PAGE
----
It has been nine months since the terror broke out and things are still getting worse.  The majority of Iraqis still think Saddam was better than the U.S. authorities here. Promises were made, speeches were made, money was spent, and contract were signed.  But, I’m still living in a country where looters and killers have more freedom than I do; where the very simple basics in life are not available; where civilians get killed because soldiers are not careful handling their weapons; where people are not allowed to voice their opinions in the public media for fear that they may “inflame the passions against coalition forces.”  I am not living in the same country I used to live in a year ago. I am not living in the country I hoped it would be. I am not living in the country that I was promised I would live in, but nonetheless, thank God I AM still living.

Tuesday, January 9, 2004

Who loves Iraq?  Who wants to see Iraq strong, united and harmonious?  Other people have other purposes. Only God knows the truth.

I am afraid that the occupation will create a reality on the ground that will be difficult to change later on.  The occupation will leave behind a leadership that is favorable to it, that continues to implement its vision and purposes, even after the army has left.  And then they will say, “Go ahead, have elections.” Elections to decide what? If the essential matters have already been decided without involving the people, what is the point of having elections after the fact?  Is this the democracy that we have been dreaming about for so long? Are we such an ignorant nation that we don’t know what is in our best interest? Or is that the strangers can’t stop meddling in our business and planning our future?  What gave them the right to enter our house, and make themselves masters of it?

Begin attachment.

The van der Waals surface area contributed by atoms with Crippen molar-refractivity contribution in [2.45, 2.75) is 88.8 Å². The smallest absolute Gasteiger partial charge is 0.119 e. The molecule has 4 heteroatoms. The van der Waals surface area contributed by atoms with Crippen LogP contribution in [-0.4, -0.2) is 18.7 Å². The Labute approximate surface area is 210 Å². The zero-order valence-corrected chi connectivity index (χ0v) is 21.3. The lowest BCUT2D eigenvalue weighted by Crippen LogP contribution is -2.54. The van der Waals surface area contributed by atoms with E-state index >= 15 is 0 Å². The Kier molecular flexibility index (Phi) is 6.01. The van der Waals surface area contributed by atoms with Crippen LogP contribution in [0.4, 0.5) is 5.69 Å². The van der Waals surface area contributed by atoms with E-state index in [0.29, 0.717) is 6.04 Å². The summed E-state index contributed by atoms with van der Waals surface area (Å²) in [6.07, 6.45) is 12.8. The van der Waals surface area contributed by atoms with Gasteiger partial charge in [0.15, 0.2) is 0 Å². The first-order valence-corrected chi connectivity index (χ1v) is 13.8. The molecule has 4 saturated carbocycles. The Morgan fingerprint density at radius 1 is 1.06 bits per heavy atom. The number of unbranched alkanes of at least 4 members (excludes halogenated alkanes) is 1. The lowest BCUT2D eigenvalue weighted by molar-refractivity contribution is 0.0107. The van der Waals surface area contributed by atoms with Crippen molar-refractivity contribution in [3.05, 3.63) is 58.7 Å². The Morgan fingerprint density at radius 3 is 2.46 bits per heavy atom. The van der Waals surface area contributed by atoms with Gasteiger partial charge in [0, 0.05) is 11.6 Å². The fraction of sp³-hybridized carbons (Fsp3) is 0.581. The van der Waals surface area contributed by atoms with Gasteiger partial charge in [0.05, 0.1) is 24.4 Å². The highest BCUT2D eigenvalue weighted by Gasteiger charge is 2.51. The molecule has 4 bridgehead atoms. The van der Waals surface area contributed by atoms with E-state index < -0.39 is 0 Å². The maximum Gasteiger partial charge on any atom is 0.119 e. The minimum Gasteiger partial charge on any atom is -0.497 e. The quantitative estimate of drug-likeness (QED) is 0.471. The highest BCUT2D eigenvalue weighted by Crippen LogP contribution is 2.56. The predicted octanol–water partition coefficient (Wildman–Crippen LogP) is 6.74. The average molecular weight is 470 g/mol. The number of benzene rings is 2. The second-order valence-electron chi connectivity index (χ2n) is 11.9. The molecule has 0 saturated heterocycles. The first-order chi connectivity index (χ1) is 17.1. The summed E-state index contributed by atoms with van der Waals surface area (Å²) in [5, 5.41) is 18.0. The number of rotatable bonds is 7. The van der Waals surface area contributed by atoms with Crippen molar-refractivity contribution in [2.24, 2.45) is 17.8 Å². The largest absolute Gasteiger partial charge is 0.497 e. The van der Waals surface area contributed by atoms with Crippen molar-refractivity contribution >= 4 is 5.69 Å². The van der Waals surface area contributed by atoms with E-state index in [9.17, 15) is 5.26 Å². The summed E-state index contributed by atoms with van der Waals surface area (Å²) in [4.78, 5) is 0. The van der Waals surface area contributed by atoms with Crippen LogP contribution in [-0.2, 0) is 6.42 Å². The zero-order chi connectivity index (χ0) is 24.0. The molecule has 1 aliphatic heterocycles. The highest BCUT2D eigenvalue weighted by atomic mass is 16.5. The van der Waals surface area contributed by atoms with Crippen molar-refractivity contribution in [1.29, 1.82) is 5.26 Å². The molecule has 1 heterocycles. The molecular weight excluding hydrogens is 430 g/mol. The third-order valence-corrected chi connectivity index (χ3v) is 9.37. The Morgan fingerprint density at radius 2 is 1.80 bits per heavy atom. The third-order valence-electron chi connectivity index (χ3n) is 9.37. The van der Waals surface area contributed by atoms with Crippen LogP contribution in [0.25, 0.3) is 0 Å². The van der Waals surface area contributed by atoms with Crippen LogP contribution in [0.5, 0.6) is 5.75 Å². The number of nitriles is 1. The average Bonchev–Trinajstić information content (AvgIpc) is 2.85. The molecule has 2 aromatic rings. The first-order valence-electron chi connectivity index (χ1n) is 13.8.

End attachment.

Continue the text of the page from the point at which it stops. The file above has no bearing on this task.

Epilogue—Faiza Al- Araji, March 22, 2020

I was in Baghdad,  during the invasion in 2003, with my husband and three children. We left in 2005;  too many bad incidents affected our life there. We moved to Amman. Azzam and I stayed in Jordan, but the three boys left.   Raed moved to America to work with different NGOs to defend Iraq. Majed left to Egypt to study and Khalid traveled to Saudi Arabia to work. 

Now I am living with two sons and their families in Canada; Raed lives in the US. We left the Middle East forever.

This is the consequence of the war. Iraqi families were divided and separated around the world.

Claudia Lefko

Claudia Lefko, a long-time educator, activist and advocate for children, is the founding director of The Iraqi Children's Art Exchange and its project, Baghdad Resolve: An International Collaboration to Improve Cancer Care in Iraq.